Paste comics editorial recently confirmed that 2013’s Injustice: Gods Among Us may be its favorite fighting game of all time. Unlike Garrett Martin and the rest of our friends in the games section, we’re too impatient to count frames nor are we hardcore enough to watch tournaments—we just like jumping into the pixel avatars of our favorite funny book characters to unleash holy hell. And in that respect, Injustice’s spectacle truly sings: immersive, interactive stages and super moves that have the likes of Aquaman feeding his foes to a great white shark with a trident. Injustice truly nails the God-like aplomb advertised in its title, let alone explored in its sister comic first written by Tom Taylor. The game still serves as an accessible, dazzling and delightfully bombastic distraction to toss at friends and significant others in the wee hours of the morning.
This is why we took pause when the recently announced sequel, Injustice 2, hinted at new players like…Captain Cold. We get it: the Flash villain has a new second life on the small screen, played by hunky Wentworth Miller in DC’s Legends of Tomorrow. This game will no doubt incorporate characters who are recognizable to the largest audience across the largest number of mediums.
On the other hand, a dude in an eskimo parka with a gun that freezes people doesn’t quite seem to take advantage of the sheer range and depth of DC’s publishing history. The second biggest comics publisher has been around for more than 80 years, producing a litany of characters who can expand the grandiosity of the first game, even if the uninitiated may scratch their heads at giant plant man and little guys in bowler hats who bend reality.
Steve and Sean went deep and proposed 20 heroes and villains (and one DLC character) who would blow fandom’s mind if they happen to make it to the final roster. (They’re well aware that they probably won’t.) It’s a completely comic-centric take, taking footnotes from the ‘80s Vertigo imprint and absurdist goofballs like Section Eight, but loyal fans would sing developer NetherRealm’s praises like none other for this degree of devotion.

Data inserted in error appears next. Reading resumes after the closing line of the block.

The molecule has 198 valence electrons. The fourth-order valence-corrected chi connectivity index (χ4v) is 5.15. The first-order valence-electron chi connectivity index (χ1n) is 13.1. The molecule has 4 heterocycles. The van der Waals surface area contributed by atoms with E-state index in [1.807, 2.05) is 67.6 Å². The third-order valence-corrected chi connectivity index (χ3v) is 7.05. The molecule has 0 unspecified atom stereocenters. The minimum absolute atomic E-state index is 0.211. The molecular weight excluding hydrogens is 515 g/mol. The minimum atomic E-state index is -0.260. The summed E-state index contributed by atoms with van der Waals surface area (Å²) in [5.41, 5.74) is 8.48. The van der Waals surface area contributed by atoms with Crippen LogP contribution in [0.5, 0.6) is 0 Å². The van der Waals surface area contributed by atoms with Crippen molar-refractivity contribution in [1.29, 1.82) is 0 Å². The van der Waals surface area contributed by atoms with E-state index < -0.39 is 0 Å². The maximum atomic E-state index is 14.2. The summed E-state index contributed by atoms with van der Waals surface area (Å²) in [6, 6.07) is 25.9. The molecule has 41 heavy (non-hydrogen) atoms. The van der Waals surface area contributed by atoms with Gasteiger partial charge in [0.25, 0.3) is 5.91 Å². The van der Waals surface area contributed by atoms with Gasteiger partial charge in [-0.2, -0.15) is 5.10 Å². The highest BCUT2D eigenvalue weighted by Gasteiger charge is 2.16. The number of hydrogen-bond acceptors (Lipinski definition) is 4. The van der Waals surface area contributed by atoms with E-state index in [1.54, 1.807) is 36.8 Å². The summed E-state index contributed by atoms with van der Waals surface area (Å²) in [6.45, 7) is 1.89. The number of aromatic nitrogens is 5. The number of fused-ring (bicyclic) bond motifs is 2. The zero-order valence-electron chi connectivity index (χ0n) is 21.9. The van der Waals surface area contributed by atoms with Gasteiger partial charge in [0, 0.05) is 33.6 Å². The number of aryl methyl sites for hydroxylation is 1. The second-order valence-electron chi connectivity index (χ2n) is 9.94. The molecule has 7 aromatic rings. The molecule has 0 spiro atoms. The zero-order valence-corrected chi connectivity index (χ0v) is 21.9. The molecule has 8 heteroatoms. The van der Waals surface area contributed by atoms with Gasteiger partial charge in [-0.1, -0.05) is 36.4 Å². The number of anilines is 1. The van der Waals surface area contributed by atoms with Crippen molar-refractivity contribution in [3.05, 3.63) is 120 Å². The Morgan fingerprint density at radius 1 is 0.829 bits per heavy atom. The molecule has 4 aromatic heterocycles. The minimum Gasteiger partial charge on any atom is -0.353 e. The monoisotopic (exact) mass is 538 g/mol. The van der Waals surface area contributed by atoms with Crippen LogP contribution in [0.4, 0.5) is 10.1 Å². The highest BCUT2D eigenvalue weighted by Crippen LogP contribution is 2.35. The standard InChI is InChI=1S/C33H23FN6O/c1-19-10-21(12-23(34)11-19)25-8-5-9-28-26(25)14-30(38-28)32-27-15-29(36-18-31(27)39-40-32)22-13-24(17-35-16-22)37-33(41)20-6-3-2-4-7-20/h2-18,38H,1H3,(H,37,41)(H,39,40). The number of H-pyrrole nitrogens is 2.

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As Overwatch players are discovering, a reduced hitbox can be an endlessly frustrating challenge. Torbjörn's turrets are bad enough, let alone trying to aim at a character half as tall as everyone else. Size-changing scientist Ray Palmer—or his successor Ryan Choi, why not—presents a similar opportunity for petite programming. Designers could lift inspiration from the Ant-Man film to craft a fighting style that utilizes targeted size shifts and mass/momentum jazz to make the Atom a smasher one moment and a human bullet the next. Bane and Doomsday already go big—let's go small. Steve Foxe
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Whether Bizzaro is a clone from a Kryptonian general, a Superman analogue from an inverted mirror planet or a Frankenstein's monster cooked up in Lex Luthor's labs, the lovable, confused cousin of Big Blue would be a welcome addition to any fighting roster. Bizarro speaks in an opposite language scheme, where every verb and adjective's meanings are flipped. Love is hate, hug is punch, etc. You know where we're going with this: reverse control scheme. Would this be fun? To some. Would it be hilarious? Absolutely. The villain's hulking, hunched, vulnerable animations would be a delight to witness as well, a fantastic contrast to the arms-crossed, chest out posturing of all the pretty '50s heroes. We no want Bizarro in Injustice 2. Sean Edgar
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Shocking villainess Livewire would be a great choice for Injustice 2, but between Killer Frost and our suggestion of Poison Ivy, the roster is already packed with elemental femme fatales. Enter Jefferson Pierce, one of the first black heroes in comics and a frequent member of the JLA. This former Olympian can pack untold gigavolts into his punches, and his command of electricity would translate well to both ranged and environmental attacks. Imagine interrupting a killer combo with a move that jolts the arena floor and briefly stuns opponents—or stealing a move from Super Smash Bros. and summoning a lighting strike à la everyone's favorite electric mouse, Pikachu. Steve Foxe
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Danny the Street
We dare NetherRealm to get more obscure than this Doom Patrol supporting "character" created by Grant Morrison. A cross-dressing sentient roadway, Danny the Street is capable of teleporting anywhere in the world, and cities just kind of…make room for him. While Danny the Street would make an amusing standard stage, full of gun shops and sporting stores decorated in frilly pink lace, the best fan service opportunity would be allowing a third player to control the stage and muck around with the fighters. Bona to vada, Danny. Steve Foxe